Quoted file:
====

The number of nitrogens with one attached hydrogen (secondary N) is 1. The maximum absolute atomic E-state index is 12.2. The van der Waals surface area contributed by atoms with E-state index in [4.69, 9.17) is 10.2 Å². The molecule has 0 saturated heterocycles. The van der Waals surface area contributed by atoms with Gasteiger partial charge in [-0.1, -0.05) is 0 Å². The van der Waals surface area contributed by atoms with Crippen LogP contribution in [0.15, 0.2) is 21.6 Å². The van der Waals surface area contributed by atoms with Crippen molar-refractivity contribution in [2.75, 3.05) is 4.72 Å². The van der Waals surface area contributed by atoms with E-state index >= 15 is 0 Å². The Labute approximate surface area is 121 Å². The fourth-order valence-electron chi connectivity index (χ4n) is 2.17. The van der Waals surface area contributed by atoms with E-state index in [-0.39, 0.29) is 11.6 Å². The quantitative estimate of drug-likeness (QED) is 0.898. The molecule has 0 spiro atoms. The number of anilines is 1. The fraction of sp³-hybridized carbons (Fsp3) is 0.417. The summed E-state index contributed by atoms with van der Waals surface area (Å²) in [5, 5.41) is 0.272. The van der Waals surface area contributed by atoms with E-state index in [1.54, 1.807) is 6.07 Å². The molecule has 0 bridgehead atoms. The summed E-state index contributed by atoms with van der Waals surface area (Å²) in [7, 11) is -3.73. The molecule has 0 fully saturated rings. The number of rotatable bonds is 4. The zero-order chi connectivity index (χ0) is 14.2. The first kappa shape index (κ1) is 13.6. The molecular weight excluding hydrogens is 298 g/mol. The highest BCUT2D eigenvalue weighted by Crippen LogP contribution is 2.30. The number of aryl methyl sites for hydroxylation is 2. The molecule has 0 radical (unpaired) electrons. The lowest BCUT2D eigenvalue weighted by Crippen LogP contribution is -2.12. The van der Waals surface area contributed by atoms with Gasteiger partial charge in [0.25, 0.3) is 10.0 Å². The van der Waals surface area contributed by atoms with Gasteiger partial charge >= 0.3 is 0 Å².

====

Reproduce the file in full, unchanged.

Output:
The number of nitrogens with one attached hydrogen (secondary N) is 1. The maximum absolute atomic E-state index is 12.2. The van der Waals surface area contributed by atoms with E-state index in [4.69, 9.17) is 10.2 Å². The molecule has 0 saturated heterocycles. The van der Waals surface area contributed by atoms with Gasteiger partial charge in [-0.1, -0.05) is 0 Å². The van der Waals surface area contributed by atoms with Crippen LogP contribution in [0.15, 0.2) is 21.6 Å². The van der Waals surface area contributed by atoms with Crippen molar-refractivity contribution in [2.75, 3.05) is 4.72 Å². The van der Waals surface area contributed by atoms with E-state index >= 15 is 0 Å². The Labute approximate surface area is 121 Å². The fourth-order valence-electron chi connectivity index (χ4n) is 2.17. The van der Waals surface area contributed by atoms with E-state index in [-0.39, 0.29) is 11.6 Å². The quantitative estimate of drug-likeness (QED) is 0.898. The molecule has 0 spiro atoms. The number of anilines is 1. The fraction of sp³-hybridized carbons (Fsp3) is 0.417. The summed E-state index contributed by atoms with van der Waals surface area (Å²) in [5, 5.41) is 0.272. The van der Waals surface area contributed by atoms with E-state index in [1.54, 1.807) is 6.07 Å². The molecule has 0 bridgehead atoms. The summed E-state index contributed by atoms with van der Waals surface area (Å²) in [7, 11) is -3.73. The molecule has 0 fully saturated rings. The number of rotatable bonds is 4. The zero-order chi connectivity index (χ0) is 14.2. The first kappa shape index (κ1) is 13.6. The molecular weight excluding hydrogens is 298 g/mol. The highest BCUT2D eigenvalue weighted by Crippen LogP contribution is 2.30. The number of aryl methyl sites for hydroxylation is 2. The molecule has 0 radical (unpaired) electrons. The lowest BCUT2D eigenvalue weighted by Crippen LogP contribution is -2.12. The van der Waals surface area contributed by atoms with Gasteiger partial charge in [0.25, 0.3) is 10.0 Å². The van der Waals surface area contributed by atoms with Gasteiger partial charge >= 0.3 is 0 Å².